6.20 Cathy Song, "Lost Sister"
6.21 Mary Oliver, "Wild Geese"
6.22 Margaret Walker, "Lineage"
6.23 Alma Luz Villanueva, "Crazy Courage"
6.24 Michael Cleary, "Boss's Son"
6.25 Meri Culp, "Cayenne Warning"
6.26 Margarita Engle, "Counting"
6.27 Drama
6.28 William Shakespeare, Twelfth Night; Or, What You Will
6.29 Sharon E. Cooper, Siriously
6.30 Nonfiction
6.31 Sullivan Ballou, Major Sullivan Ballou's Letter to His Wife
6.32 Scott Russell Sanders, "The Men We Carry in Our Minds"
6.33 Richard Rodriguez, "The Chinese in All of Us"
6.34 John Hope Franklin, "The Train from Hate"
6.35 Lu Vickers, "New Last Words for My Mother: I meant what I said, but I wish I hadn't said it."
6.36 Robin D. G. Kelley, "The People in Me"
6.37 Katrina Karkazis and Rebecca Jordan-Young, "The Trouble with Too Much T"
6.38 Laurie Penny, "Bots at Work: Men Will Lose the Most Jobs. That's OK."
6.39 Chapter Activities
Topics for Writing Arguments
Taking a Global Perspective: Individuals and Global Online Communities
Collaborating on a Rogerian Argument
Sample Topic: Immigration Reform
Arguing Themes from Literature
Multimodal Activity: "Never Say Die" Diners

7. Crime and Punishment
7.1 Prewriting and Discussion: Crime and Punishment
7.2 Fiction
7.3 Nathaniel Hawthorne, "The Birth-Mark"
7.4 Edgar Allen Poe, "The Cask of Amontillado"
7.5. Ambrose Bierce, "An Occurrence at Owl Creek Bridge"
7.6 Sir Arthur Conan Doyle, "The Adventure of the Speckled Band"
7.7 Flannery O'Connor, "A Good Man Is Hard to Find"
7.8 Brady Udall, "He Becomes Deeply and Famously Drunk"
7.9 Poetry
7.10 "A Few Lines on Magnus Mode, Richard Hodges & J. Newington Clark"
7.11 E. Housman, "The Use and Abuse of Toads"
7.12 H. Lawrence, "Snake"
7.13 Don Marquis, "A Communication from Archy the Cockroach"
7.14 Langston Hughes, "Justice"
7.15 Marge Piercy, "What's That Smell in the Kitchen?"
7.16 Etheridge Knight, "Hard Rock Returns to Prison from the Hospital for the Criminal Insane"
7.17 Robert Johnson, "Police line: do not cross"
7.18 Drama
7.19 Susan Glaspell, Trifles
7.20 Nonfiction
7.21 Francis Bacon, "Of Revenge"
7.22 George G. Vest, "Eulogy of the Dog"
7.23 George Orwell, "A Hanging"
7.24 Edward Abbey, "Eco-Defense"
7.25 Peter J. Henning, "Determining a Punishment That Fits the Crime"
7.26 Barry Meier, "Origins of an Epidemic: Purdue Pharma Knew Its Opioids Were Widely Abused"
7.27 Chapter Activities
Topics for Writing Arguments
Taking a Global Perspective: Gun Control Laws and Mass Shootings
Collaborating on a Rogerian Argument
Sample Topic: Implicit Bias Training for Police
Arguing Themes from Literature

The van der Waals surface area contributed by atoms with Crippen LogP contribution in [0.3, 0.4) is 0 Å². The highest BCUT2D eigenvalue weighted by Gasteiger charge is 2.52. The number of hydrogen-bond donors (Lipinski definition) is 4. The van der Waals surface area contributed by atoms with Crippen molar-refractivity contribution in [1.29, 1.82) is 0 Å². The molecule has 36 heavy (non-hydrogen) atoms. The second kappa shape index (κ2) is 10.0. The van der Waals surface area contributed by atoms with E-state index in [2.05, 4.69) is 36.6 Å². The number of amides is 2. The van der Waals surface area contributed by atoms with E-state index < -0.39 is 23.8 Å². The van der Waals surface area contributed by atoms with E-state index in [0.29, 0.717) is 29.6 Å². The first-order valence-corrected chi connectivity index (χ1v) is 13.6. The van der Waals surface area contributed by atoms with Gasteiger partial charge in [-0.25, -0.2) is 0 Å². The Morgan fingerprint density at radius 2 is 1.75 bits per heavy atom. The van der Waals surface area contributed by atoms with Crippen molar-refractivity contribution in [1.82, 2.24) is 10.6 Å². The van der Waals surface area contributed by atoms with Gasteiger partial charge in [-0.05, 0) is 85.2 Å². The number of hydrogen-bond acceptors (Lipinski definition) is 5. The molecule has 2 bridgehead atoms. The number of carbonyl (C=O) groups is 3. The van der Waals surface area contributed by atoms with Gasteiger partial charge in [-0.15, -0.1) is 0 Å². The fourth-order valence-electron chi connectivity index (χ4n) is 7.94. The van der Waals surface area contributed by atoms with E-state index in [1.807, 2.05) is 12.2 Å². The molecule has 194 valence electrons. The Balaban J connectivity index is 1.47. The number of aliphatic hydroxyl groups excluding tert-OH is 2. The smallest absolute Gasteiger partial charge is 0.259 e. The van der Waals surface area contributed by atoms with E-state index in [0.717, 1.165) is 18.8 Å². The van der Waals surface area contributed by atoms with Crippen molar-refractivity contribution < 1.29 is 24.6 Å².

Multimodal Activity: The Many Faces of Justice

8. Power and Responsibility
8.1 Prewriting and Discussion: Power and Responsibility
8.2 Fiction
8.3 Washington Irving, "The Legend of Sleepy Hollow"
8.4 Alphonse Daudet, "The Last Lesson"
8.5 Edith Wharton, "The Choice"
8.6 Tim O'Brien, "The Things They Carried"
8.7 Lucia Berlin, "A Manual for Cleaning Women"
8.8 Ed Vega, "Spanish Roulette"
8.9 Mark Spragg, "A Boy's Work"
8.10 Virgil Suárez, "Bombardment"
8.11 Poetry
8.12 John Milton, "When I Consider How My Light Is Spent"
8.13 Rainer Maria Rilke, "The Panther"
8.14 Robert Frost, "Mending Wall"
8.15 Claude McKay, "America"
8.16 Langston Hughes, "Democracy"
8.17 Maxine Kumin, "Woodchucks"
8.18 Louise Erdrich, "Dear John Wayne"
8.19 Martín Espada, "Bully"
8.20 Gwendolyn Brooks, "The Mother"
8.21 Naomi Shihab Nye, "Famous"
8.22 Drama
8.23 Oscar Wilde, An Ideal Husband
8.24 Nonfiction
8.25 Abraham Lincoln, Second Inaugural Address, March 4, 1865
8.26 Chief Joseph, "I will fight no more forever"
8.27 Richard Wright, from Black Boy (American Hunger)
8.28 Frank Schaeffer and John Schaeffer, "My Son the Marine?"
8.29 Barack Obama, Second Inaugural Address, January 21, 2013
8.30 Bret Stephens, "The Dying Art of Disagreement"
8.31 Emily Anthes, "A Floating House to Resist the Floods of Climate Change"
8.32 Lisa L. Lewis, "Why We Still Allow Bullying to Flourish in Kids' Sports"
8.33 Eva Hagberg Fisher, "How I Learned to Look Believable"
8.34 Chapter Activities
Topics for Writing Arguments
Taking a Global Perspective: "Killer Robots" and Warfare: Eliminating Human Error and Human Decision Making — for Better or for Worse?
Collaborating on a Rogerian Argument
Sample Topic: Online Activity and Personal Data: Who Is Responsible for Data Breaches?
Arguing Themes from Literature
Multimodal Activity: The New Frontier: AI and Human Experience
Glossary
Authors' Biographical Notes
Author/Title Index
Subject Index